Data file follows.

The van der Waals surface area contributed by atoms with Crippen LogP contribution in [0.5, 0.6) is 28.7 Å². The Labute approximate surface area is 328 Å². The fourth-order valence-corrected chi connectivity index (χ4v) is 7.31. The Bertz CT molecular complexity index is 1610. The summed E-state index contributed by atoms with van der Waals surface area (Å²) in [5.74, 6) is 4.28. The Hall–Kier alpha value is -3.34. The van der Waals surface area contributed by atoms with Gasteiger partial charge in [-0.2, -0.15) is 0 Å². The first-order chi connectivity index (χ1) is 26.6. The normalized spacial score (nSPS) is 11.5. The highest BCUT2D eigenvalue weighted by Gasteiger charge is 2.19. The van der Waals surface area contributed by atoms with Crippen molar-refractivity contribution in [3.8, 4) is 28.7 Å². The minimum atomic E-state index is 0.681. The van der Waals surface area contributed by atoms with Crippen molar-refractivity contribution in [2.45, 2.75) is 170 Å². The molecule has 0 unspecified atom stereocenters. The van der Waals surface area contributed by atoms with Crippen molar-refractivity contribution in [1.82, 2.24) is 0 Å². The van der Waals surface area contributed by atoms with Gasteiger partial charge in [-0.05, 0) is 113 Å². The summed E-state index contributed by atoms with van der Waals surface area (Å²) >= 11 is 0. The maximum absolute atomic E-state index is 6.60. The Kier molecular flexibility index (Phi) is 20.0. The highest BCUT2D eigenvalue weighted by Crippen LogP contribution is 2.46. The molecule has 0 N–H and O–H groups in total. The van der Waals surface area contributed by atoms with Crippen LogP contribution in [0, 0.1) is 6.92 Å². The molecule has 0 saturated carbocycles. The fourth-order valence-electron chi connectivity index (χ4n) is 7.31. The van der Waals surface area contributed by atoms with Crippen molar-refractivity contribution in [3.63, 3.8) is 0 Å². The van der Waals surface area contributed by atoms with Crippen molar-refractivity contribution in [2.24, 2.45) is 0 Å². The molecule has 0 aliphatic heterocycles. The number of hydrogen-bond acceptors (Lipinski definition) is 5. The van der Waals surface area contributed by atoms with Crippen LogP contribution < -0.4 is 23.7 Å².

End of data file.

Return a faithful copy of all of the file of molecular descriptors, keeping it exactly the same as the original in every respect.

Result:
The van der Waals surface area contributed by atoms with Crippen LogP contribution in [0.5, 0.6) is 28.7 Å². The Labute approximate surface area is 328 Å². The fourth-order valence-corrected chi connectivity index (χ4v) is 7.31. The Bertz CT molecular complexity index is 1610. The summed E-state index contributed by atoms with van der Waals surface area (Å²) in [5.74, 6) is 4.28. The Hall–Kier alpha value is -3.34. The van der Waals surface area contributed by atoms with Gasteiger partial charge in [-0.2, -0.15) is 0 Å². The first-order chi connectivity index (χ1) is 26.6. The normalized spacial score (nSPS) is 11.5. The highest BCUT2D eigenvalue weighted by Gasteiger charge is 2.19. The van der Waals surface area contributed by atoms with Crippen molar-refractivity contribution in [3.8, 4) is 28.7 Å². The minimum atomic E-state index is 0.681. The van der Waals surface area contributed by atoms with Crippen molar-refractivity contribution in [2.45, 2.75) is 170 Å². The molecule has 0 unspecified atom stereocenters. The van der Waals surface area contributed by atoms with Crippen molar-refractivity contribution in [1.82, 2.24) is 0 Å². The van der Waals surface area contributed by atoms with Gasteiger partial charge in [-0.05, 0) is 113 Å². The summed E-state index contributed by atoms with van der Waals surface area (Å²) >= 11 is 0. The maximum absolute atomic E-state index is 6.60. The Kier molecular flexibility index (Phi) is 20.0. The highest BCUT2D eigenvalue weighted by Crippen LogP contribution is 2.46. The molecule has 0 N–H and O–H groups in total. The van der Waals surface area contributed by atoms with Crippen LogP contribution in [0, 0.1) is 6.92 Å². The molecule has 0 saturated carbocycles. The fourth-order valence-electron chi connectivity index (χ4n) is 7.31. The van der Waals surface area contributed by atoms with Crippen molar-refractivity contribution in [3.63, 3.8) is 0 Å². The van der Waals surface area contributed by atoms with Crippen molar-refractivity contribution in [2.24, 2.45) is 0 Å². The molecule has 0 aliphatic heterocycles. The number of hydrogen-bond acceptors (Lipinski definition) is 5. The van der Waals surface area contributed by atoms with Crippen LogP contribution < -0.4 is 23.7 Å².